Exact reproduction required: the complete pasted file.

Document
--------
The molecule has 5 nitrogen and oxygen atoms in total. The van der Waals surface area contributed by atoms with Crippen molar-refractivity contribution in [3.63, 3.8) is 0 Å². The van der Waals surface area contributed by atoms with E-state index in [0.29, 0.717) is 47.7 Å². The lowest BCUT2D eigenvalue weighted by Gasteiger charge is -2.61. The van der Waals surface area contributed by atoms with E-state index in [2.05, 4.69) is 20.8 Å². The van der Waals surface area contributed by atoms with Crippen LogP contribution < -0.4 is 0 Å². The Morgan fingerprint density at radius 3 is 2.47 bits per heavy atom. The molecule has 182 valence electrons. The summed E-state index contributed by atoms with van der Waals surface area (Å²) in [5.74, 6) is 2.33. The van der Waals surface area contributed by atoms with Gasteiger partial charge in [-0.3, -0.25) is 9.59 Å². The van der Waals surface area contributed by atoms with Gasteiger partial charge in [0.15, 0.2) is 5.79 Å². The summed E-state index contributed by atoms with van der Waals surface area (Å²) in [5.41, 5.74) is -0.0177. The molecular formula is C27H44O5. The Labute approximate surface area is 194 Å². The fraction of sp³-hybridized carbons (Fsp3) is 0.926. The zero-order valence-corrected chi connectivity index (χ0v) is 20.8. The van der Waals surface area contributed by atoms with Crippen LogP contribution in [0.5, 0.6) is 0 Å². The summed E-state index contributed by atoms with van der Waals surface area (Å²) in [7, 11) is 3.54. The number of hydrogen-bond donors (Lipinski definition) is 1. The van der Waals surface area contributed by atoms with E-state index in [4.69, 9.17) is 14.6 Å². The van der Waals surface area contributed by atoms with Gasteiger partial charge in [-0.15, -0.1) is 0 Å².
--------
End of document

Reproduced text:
The molecule has 5 nitrogen and oxygen atoms in total. The van der Waals surface area contributed by atoms with Crippen molar-refractivity contribution in [3.63, 3.8) is 0 Å². The van der Waals surface area contributed by atoms with E-state index in [0.29, 0.717) is 47.7 Å². The lowest BCUT2D eigenvalue weighted by Gasteiger charge is -2.61. The van der Waals surface area contributed by atoms with E-state index in [2.05, 4.69) is 20.8 Å². The van der Waals surface area contributed by atoms with Crippen LogP contribution < -0.4 is 0 Å². The Morgan fingerprint density at radius 3 is 2.47 bits per heavy atom. The molecule has 182 valence electrons. The summed E-state index contributed by atoms with van der Waals surface area (Å²) in [5.74, 6) is 2.33. The van der Waals surface area contributed by atoms with Gasteiger partial charge in [-0.3, -0.25) is 9.59 Å². The van der Waals surface area contributed by atoms with Gasteiger partial charge in [0.15, 0.2) is 5.79 Å². The summed E-state index contributed by atoms with van der Waals surface area (Å²) in [5.41, 5.74) is -0.0177. The molecular formula is C27H44O5. The Labute approximate surface area is 194 Å². The fraction of sp³-hybridized carbons (Fsp3) is 0.926. The zero-order valence-corrected chi connectivity index (χ0v) is 20.8. The van der Waals surface area contributed by atoms with Crippen LogP contribution in [0.5, 0.6) is 0 Å². The summed E-state index contributed by atoms with van der Waals surface area (Å²) in [7, 11) is 3.54. The number of hydrogen-bond donors (Lipinski definition) is 1. The van der Waals surface area contributed by atoms with E-state index in [4.69, 9.17) is 14.6 Å². The van der Waals surface area contributed by atoms with Gasteiger partial charge in [-0.15, -0.1) is 0 Å².